If you're looking to book a private ultrasound, you might be wondering which type of scan is best for you. There are several different types of ultrasound, which can be targeted precisely to the injury, pain or health concern you have.
Ultrasound scans have many uses, such as investigating
abdominal and pelvic organs, musculoskeletal (bone, muscle, ligament, tendon) structures and vascular (blood vessel) systems. Ultrasound imaging is also commonly associated with pregnancy, and is a key tool for assessing and checking foetal development.
Ultrasound scans also provide real-time images
to show how body parts are working in motion, and are a great option for the quick results and diagnosis you've been looking for.
💡 Learn more about how ultrasound scans work
Types of diagnostic ultrasound scans
Ultrasound scans can be used in many different ways, for many different body parts. Externally, ultrasound wands are passed over the skin, while internal ultrasounds use smaller probes inserted into the body. More preparation is usually required for internal ultrasounds, but all ultrasounds are safe and produce no dangerous side effects.
External ultrasound scans
- Diagnostic external ultrasound scans are most commonly used to examine the heart, breasts and abdominal organs that can be assessed through the skin. This also includes the liver, kidneys, spleen, and pancreas.
- Organs that contain air, such as the stomach and bowels, are not generally suited to external ultrasound scans as the air prevents soundwaves from bouncing off the structures to create an image.
- Echocardiograms are a type of external ultrasound used to diagnose and monitor certain heart conditions. A transthoracic echocardiogram (TTE) scans the heart and surrounding blood vessels by running the ultrasound probe across the chest. TTEs can help detect damage from a heart attack, heart failure, heart disease, problems with heart valves including infection (endocarditis), and thickened/enlarged heart walls (cardiomyopathy).
Internal ultrasound scans
- Transvaginal ultrasounds (TVS) are a type of internal ultrasound scan that examine female reproductive organs (e.g. cervix, fallopian tubes, ovaries, uterus) by inserting an ultrasound wand inside the vaginal canal. TVS are used to investigate and diagnose issues associated with pelvic pain, abnormal cervical screening results, cysts and fibroids, and infertility. Possible diagnoses could include pelvic infection, polycystic ovary syndrome (PCOS), miscarriage, ectopic pregnancy and certain types of cancer.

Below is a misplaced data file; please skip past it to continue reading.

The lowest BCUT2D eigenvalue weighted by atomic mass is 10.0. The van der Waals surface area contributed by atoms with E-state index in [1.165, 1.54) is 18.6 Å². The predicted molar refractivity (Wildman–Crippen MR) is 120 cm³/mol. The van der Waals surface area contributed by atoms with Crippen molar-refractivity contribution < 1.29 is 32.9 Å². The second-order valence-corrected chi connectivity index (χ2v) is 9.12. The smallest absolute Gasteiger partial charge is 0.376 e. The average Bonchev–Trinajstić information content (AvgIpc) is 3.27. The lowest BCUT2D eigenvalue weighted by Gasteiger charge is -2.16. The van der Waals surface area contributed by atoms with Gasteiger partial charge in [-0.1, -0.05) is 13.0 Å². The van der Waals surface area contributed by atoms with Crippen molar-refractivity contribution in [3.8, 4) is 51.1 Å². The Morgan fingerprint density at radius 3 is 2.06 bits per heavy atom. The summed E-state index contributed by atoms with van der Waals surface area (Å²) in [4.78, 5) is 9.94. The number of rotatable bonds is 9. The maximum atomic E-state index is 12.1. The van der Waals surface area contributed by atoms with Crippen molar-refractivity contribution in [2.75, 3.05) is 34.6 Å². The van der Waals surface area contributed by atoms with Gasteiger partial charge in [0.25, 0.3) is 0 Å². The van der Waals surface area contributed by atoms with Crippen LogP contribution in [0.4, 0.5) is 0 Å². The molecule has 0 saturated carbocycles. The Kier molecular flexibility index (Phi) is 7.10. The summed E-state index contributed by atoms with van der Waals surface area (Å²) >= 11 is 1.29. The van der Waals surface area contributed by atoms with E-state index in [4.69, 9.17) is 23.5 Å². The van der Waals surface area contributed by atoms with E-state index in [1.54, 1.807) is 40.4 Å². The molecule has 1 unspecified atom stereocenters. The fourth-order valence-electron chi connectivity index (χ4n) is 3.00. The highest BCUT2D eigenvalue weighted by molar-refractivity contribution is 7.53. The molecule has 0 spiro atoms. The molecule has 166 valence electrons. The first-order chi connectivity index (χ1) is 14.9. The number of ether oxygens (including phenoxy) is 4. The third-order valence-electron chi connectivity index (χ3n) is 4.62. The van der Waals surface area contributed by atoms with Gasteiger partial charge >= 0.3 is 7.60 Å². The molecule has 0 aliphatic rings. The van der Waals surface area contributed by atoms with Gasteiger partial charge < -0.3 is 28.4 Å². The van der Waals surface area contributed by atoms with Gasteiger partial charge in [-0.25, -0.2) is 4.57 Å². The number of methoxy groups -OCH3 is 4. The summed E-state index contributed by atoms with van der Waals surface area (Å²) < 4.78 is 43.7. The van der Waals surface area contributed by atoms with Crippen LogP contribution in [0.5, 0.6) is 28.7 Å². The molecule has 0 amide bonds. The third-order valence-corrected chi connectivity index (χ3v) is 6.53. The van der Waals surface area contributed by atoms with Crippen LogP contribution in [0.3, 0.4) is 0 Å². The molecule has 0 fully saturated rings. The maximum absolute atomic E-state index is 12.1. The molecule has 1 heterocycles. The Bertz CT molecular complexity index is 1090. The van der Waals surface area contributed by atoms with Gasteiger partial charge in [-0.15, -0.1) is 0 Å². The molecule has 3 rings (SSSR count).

- Transrectal ultrasounds (TRUS) are another form of internal ultrasound most often used to scan the prostate gland, and look for abnormalities in the rectum and other nearby structures. Similar to a TVS, a probe is inserted internally via the rectum to gain a clear view of the prostate, assess its size, any abnormalities, and can be used to diagnose cancer or BPH (benign prostatic hyperplasia).
Endoscopic ultrasound scans
- Endoscopic ultrasounds (EUS) are used to examine areas such as the stomach, throat, oesophagus and lungs. EUS can help investigate sources of abdominal and chest pain, and can help evaluate and diagnose certain types of cancer, Barrett's oesophagus, bile duct stones and pancreatitis.
- Some echocardiograms (scans of the heart) are also carried out via a small probe passed down the throat into the stomach, to gain a view of the heart from internally. These are called transoesophageal echocardiograms (TOE), and they prevent the lungs and ribs from obscuring the images of the heart. TOEs can be used to plan heart surgery, check on the health of heart valves and chambers, and look for issues such as valve disease and congenital heart disease.
Doppler ultrasound scans
- Rather than scanning tissues or organs within the body to create images, Doppler ultrasounds estimate the blood flow through the blood vessels. In this type of scan, the high-frequency sound waves bounce off of the red blood cells that move through your circulatory system, and the changes in frequency are measured and displayed on a graph.
- Doppler ultrasounds are external scans, and the transducer probe is held against the skin over the area of concern. They are a non-invasive alternative to angiography (injecting dye into the blood vessels before an X-ray).
- Diagnoses that can be confirmed with Doppler ultrasounds include blood clots, blocked arteries (occlusion), aneurysms, narrowing of an artery (stenosis), and poorly functioning valves.
Whatever pain or concern you are facing, an ultrasound scan is a reliable method for assessing and diagnosing issues within the soft tissues, musculoskeletal system and vascular system without harmful radiation exposure. Book a private ultrasound to avoid long waiting lists, and get the peace of mind you need as soon as possible.